Intel Extreme Masters Oakland, the CS:GO tournament visited by most of the game’s best teams, is halfway through the Group Stage, where every Group A team played best of ones against the other teams in the group. Before the tournament started, Natus Vincere was expected to win the group with the other two teams likely to make it into the single elimination playoffs much more up in the air. Did everything go as expected? No.
After the marathon of 15 best of one matches, Astralis is the team standing at the top with a 4-1 record, only losing to G2 Esports 12:16, winning against everyone else. It seems as if the Danish player-owned org is gaining steam on their way to the ELEAGUE Major. This should make their fans happy, because it looks as if their decision to get Lukas “gla1ve” Rossander not only guaranteed them a spot in the major, but made them play better as well.
Next up, also with a 4-1 record but worse won/lost rounds differential, is the Brazilian Immortals, which only lost their match to Astralis. Over the last several months, Immortals have been performing quite well in some events and worse in others. It seems like Oakland is one of those where we see the strong Immortals.
The final team to make it into the single elimination stage from Group A is, somewhat surprisingly, G2 Esports, especially in face of criticism levied against their AWPer, Edouard “SmithZz” Dubourdeaux, who found himself in the iris of controversy, when Gabriel “FalleN” Toledo decided to comment on the way casters at Northern Arena talked about SmithZz play, pointing out his mistakes and making fun of his worse than usual in-game form. The player himself stayed silent on the matter. It seems as if the player used his energy for practice instead of worrying about what people on the internet are saying, because he performed better than usual in recent months. G2’s result mirrored this too, the team went 3-2 and got into the Round of 6. Of course, it’s not like SmithZz was hard carrying his team. He just did his job without hilarious mistakes, which is all you can really ask of a player. Good job, SmithZz.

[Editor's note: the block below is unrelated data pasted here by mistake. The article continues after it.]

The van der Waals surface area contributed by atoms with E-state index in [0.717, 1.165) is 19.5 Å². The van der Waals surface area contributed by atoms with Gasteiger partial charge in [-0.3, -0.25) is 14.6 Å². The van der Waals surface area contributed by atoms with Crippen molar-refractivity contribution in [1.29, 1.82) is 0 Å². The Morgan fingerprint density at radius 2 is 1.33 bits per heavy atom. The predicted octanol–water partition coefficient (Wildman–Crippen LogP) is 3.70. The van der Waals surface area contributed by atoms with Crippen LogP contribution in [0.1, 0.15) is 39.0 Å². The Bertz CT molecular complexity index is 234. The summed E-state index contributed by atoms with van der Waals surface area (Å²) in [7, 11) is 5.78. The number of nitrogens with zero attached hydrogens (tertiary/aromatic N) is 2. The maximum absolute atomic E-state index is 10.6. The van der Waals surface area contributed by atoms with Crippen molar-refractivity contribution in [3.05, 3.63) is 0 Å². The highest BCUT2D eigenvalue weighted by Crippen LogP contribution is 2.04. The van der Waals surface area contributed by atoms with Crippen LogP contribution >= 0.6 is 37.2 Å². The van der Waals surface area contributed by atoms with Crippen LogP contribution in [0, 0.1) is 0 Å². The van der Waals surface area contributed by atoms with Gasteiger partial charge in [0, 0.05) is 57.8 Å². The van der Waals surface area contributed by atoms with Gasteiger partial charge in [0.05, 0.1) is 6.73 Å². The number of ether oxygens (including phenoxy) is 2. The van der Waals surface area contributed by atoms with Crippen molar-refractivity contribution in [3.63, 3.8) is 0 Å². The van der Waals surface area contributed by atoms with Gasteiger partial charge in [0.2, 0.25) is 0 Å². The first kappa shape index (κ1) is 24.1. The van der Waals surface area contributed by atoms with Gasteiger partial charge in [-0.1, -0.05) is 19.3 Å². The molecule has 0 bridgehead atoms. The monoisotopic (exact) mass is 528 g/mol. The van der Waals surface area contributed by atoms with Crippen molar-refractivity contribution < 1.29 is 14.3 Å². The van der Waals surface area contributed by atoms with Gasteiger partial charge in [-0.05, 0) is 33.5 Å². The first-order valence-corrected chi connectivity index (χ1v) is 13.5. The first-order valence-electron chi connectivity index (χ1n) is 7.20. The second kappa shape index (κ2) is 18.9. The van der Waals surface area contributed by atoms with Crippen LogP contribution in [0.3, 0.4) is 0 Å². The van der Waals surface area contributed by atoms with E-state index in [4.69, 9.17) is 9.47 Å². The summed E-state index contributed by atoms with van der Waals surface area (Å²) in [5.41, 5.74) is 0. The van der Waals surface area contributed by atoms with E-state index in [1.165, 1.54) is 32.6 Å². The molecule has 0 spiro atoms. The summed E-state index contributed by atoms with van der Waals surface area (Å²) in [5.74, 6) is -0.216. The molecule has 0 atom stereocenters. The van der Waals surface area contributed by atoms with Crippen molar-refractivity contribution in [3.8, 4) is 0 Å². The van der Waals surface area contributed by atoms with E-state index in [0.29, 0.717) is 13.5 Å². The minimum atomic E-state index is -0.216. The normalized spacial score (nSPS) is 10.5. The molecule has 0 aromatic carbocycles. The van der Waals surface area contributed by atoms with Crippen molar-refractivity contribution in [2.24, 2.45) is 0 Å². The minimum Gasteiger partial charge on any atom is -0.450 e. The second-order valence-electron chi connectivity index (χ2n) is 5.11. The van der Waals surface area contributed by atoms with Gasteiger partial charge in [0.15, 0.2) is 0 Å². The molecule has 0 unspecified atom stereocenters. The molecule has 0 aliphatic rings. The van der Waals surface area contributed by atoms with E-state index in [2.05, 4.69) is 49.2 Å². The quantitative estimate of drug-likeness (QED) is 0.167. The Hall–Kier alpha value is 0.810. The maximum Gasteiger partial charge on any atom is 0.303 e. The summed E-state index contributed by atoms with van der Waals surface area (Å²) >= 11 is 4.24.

Finding themselves below the red line were Team Liquid, Natus Vincere, surprisingly, and TyLoo. While the new Na’Vi lineup with Oleksandr “s1mple” Kostyliev started out strong, winning ESL One New York 2016, it seems like the honeymoon phase is over for that team. It might be the case that the strategic simplicity from the Valve and ESL-enforced ban on coaches acting as in-game leaders is finally hitting Na’Vi hard. The CIS superteam was always supposed to be the team to suffer the hardest from that ruling, because they had their coach, Sergey “starix” Ischuk, calling the shots. With no world-class in-game leader, Na’Vi’s game might have become… s1mple, allowing their opponents to figure out how to win against them.
Finally, if you don’t live under a rock and follow CS:GO twitter and the CS:GO subreddit, you might have noticed numerous pros complaining about the appalling conditions at the tournament. After watching the pictures of monitor stands, held down by BRICKS and the insufficient room on the table… we have to agree. What the hell was ESL thinking? As a reddit user “MikeTheAverageReddit” pointed out, “WESA really should look into this, maybe sanction the event to standards & maybe even fine them. So the question is would the fine be paid by WESA themselves or would the ESL WESA directors just fine themselves 7 pay out of pocket?”